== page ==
"Dearest Anna,

It was grand when at last it was determined that we should start. Andrée asked us: ‘Well, shall we try it or not?’ Frænkel at first answered evasively, but then said we should. I answered ‘I think we ought to try it.’ Andrée was serious and said nothing.

Now my thoughts turn to you and to my parents and friends at home. How would the journey succeed? And how fast my thoughts came!

‘Cut away everywhere!’ comes Andrée’s voice. Three knives cut the three lines and the balloon rises amid the cheers of those below. A peculiar sensation, wonderful, indescribable! We still hear the hurrahs at a distance. And then: silent and still.

At seven o’clock mists begin. Andrée goes to his berth to rest. A black bird circles a moment in the distance then disappears in the fog. The sun has gone. Good night!”

The Örnen was fitted with three drag-ropes, that Andrée hoped would act as a form of rudder when they came in contact with the ground below. These were lost shortly after the balloon ascended…

(Extract via, photo via)
Jan 4
On July 11th 1897, the Swedish aeronaut Salomon August Andrée (seated above) lead an expedition to reach the North Pole by hydrogen balloon.

Along with his companions - photographer Knut Fraenkel and engineer Nils Strindberg (to his right and further right respectively - Andrée’s balloon - The Örnen (Eagle) ascended from a specially built base on Danskøn (“Danes Island”, in the Svalbard archipelago). The balloon quickly disappeared from view. And forever.

The bodies of the three explorers were discovered 33 years later, along with their journals and photographic negatives.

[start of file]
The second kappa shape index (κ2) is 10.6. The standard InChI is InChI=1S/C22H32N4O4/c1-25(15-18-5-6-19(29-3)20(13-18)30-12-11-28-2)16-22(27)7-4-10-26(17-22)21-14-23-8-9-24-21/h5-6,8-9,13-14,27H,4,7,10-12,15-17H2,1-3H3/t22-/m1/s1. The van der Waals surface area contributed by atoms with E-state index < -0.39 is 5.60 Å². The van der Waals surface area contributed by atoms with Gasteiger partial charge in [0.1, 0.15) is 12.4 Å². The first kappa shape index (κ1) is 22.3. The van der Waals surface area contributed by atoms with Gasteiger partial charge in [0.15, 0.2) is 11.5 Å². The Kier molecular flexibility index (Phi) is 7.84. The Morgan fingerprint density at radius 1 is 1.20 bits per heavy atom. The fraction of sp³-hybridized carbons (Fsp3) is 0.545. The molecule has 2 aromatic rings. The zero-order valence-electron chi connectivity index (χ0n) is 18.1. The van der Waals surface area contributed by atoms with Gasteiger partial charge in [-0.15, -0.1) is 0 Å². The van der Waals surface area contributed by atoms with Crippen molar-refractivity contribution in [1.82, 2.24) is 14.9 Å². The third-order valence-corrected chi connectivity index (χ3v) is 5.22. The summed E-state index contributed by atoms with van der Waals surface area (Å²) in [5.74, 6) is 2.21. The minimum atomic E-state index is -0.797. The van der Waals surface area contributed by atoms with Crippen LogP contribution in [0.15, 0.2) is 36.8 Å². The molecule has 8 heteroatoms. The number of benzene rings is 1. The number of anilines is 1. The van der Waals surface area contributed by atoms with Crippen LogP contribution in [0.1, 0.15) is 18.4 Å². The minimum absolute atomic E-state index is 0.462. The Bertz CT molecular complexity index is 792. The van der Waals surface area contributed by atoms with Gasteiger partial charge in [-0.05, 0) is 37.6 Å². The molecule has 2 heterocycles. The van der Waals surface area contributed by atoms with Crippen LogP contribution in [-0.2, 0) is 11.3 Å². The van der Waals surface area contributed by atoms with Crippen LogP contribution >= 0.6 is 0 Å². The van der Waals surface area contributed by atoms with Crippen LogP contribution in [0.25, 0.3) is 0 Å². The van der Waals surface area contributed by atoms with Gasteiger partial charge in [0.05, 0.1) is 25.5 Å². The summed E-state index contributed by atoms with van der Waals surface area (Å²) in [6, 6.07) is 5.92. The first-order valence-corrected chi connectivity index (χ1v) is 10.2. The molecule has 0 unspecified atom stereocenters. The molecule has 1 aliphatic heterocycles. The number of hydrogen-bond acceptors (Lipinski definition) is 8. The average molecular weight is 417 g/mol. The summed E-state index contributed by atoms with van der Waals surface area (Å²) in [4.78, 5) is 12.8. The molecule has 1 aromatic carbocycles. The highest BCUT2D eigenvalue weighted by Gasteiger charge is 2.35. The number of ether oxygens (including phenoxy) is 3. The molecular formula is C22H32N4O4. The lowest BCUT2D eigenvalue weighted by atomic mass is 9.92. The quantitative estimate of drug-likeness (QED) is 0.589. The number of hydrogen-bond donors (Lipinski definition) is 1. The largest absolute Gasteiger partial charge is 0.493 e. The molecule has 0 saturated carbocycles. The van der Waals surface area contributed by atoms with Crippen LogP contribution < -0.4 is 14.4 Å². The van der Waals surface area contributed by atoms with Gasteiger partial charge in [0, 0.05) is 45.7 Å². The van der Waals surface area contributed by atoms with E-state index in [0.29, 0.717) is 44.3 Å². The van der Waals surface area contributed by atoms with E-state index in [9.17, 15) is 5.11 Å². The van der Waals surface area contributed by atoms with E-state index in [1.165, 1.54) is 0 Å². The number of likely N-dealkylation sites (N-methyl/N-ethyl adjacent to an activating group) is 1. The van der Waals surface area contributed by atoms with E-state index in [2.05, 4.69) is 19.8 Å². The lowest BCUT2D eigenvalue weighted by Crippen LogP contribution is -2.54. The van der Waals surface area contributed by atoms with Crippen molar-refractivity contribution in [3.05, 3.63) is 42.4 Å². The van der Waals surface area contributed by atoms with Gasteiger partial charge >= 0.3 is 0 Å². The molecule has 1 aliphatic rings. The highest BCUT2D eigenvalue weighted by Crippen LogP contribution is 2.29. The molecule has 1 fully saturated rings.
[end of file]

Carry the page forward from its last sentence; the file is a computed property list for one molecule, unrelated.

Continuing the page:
The photographs can be viewed here, and a fascinating article about the “archaeology” of them can be found here

Although the full contents of Andrée and Strindberg’s journal writings have never been released by the Swedish government, apparently genuine portions of entries were adapted into a song cycle by the composer Dominick Argento. A fascinating analysis of this can be found here.

Some extracts follow.


(photo via the Grenna/Andrée Museum)

On July 11th 1897, the Swedish aeronaut Salomon August Andrée (seated above) lead an expedition to reach the North Pole by hydrogen balloon.

Along with his companions - photographer Knut Fraenkel and engineer Nils Strindberg (to his right and further right respectively - Andrée’s balloon - The Örnen (Eagle) ascended from a specially built base on Danskøn (“Danes Island”, in the Svalbard archipelago). The balloon quickly disappeared from view. And forever.

The bodies of the three explorers were discovered 33 years later, along with their journals and photographic negatives.

The photographs can be viewed here, and a fascinating article about the “archaeology” of them can be found here

Although the full contents of Andrée and Strindberg’s journal writings have never been released by the Swedish government, apparently genuine portions of entries were adapted into a song cycle by the composer Dominick Argento. A fascinating analysis of this can be found here.

Some extracts follow.


(photo via the Grenna/Andrée Museum)

Nov 4
"The pilot German parachutist Conrad testing a new parachute: [photography of press]/World Agency" (translated, via)

"The pilot German parachutist Conrad testing a new parachute: [photography of press]/World Agency" (translated, via)

"American balloonist Donald Piccard making the world’s first manned flight in a plastic multicylinder balloon, or high-altitude balloon cluster, Sept. 1, 1957."
Ted Russell—Time Life Pictures/Getty Images
(via)

"American balloonist Donald Piccard making the world’s first manned flight in a plastic multicylinder balloon, or high-altitude balloon cluster, Sept. 1, 1957."
Ted Russell—Time Life Pictures/Getty Images
(via)

Jean Piccard’s stratospheric cluster balloon "Enterprise" “Pleiades”, Soldier’s Field, Rochester, July 1937

(suggested by the always reliable Paul Dunlop, cheers)

Jean Piccard’s stratospheric cluster balloon "Enterprise" “Pleiades”, Soldier’s Field, Rochester, July 1937

(suggested by the always reliable Paul Dunlop, cheers)